In Egypt, the locals ask for baksheesh for everything (going in toilets, asking for directions, talking to you, etc. etc.), here I am asking for some money for something they blatantly took from the colder countries; I mean, Eygpt and HOT chocolate??? That defies logic! Since he refused to give me baksheesh and I continued to pester him about how overpriced his stuff his, as well as how he blatantly stole our idea and not paying for it, I successfully p!ssed off the mercahnt and he wouldn't sell me anything after.. haha! The downside was that I wasn't able to sit inside his warm tea lounge place, but no biggie since I had my Canadian gear in my bag... 2 layers of fleece and a windbreaker --> enough to withstand the Egyptian cold! :) Plus being able to lie flat on the padded seats outside was soooo nice!

After a short rest, we went up to the very top and got a spot for the sunrise. Man it was nice! The 3rd sunrise I've seen and its by far the best. The sun shining through the clouds at first, then shining brightly above the clear blue sky... while the moon is also in clear view! Very worth it indeed! I now think I need a nicer camera, so I can capture the sun and the stars. This trip I played around with the manual option alot and got a few nice pics; but am still not able to capture what I saw. Maybe I need a better camera, and more knowledge of photography. Learning how to take better pics, this has officially made it onto my to-do list.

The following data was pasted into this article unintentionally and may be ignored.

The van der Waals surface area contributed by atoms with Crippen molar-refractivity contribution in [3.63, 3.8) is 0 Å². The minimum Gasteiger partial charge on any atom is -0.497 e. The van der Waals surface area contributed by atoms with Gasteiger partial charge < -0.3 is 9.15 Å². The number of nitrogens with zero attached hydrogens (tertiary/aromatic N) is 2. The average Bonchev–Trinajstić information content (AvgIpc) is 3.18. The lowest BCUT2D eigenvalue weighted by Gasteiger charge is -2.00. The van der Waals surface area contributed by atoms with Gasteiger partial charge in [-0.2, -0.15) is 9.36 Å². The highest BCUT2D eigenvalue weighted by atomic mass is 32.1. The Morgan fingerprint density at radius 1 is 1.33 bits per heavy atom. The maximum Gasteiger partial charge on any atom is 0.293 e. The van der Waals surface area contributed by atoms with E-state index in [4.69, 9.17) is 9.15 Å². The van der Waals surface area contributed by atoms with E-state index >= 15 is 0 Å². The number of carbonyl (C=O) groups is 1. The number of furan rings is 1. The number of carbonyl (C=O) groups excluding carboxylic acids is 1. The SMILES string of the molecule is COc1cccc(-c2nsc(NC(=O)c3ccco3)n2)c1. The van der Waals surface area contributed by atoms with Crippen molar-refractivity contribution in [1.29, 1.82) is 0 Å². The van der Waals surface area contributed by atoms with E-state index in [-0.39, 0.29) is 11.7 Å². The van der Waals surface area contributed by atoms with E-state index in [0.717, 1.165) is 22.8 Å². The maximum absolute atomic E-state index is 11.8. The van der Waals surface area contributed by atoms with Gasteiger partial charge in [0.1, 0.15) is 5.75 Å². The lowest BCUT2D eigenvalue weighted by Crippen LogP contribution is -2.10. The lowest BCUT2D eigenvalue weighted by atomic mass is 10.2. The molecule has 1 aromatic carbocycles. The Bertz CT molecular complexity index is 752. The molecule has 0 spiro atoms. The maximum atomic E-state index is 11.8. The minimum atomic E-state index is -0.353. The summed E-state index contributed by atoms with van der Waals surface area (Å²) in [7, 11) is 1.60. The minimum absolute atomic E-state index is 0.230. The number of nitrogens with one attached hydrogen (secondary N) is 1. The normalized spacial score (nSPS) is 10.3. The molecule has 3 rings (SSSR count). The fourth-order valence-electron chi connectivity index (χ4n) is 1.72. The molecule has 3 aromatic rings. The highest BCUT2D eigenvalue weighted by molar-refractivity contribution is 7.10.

After the sunset, we proceeded downhill and my alabaster camels were on sale! :) Camels/Souvenirs on top of Mt Sinai, how meaningful! We took a different path down (the 3000 step path) than the way we went up (the camel trail), and it was a spectacular view. Hiking is great!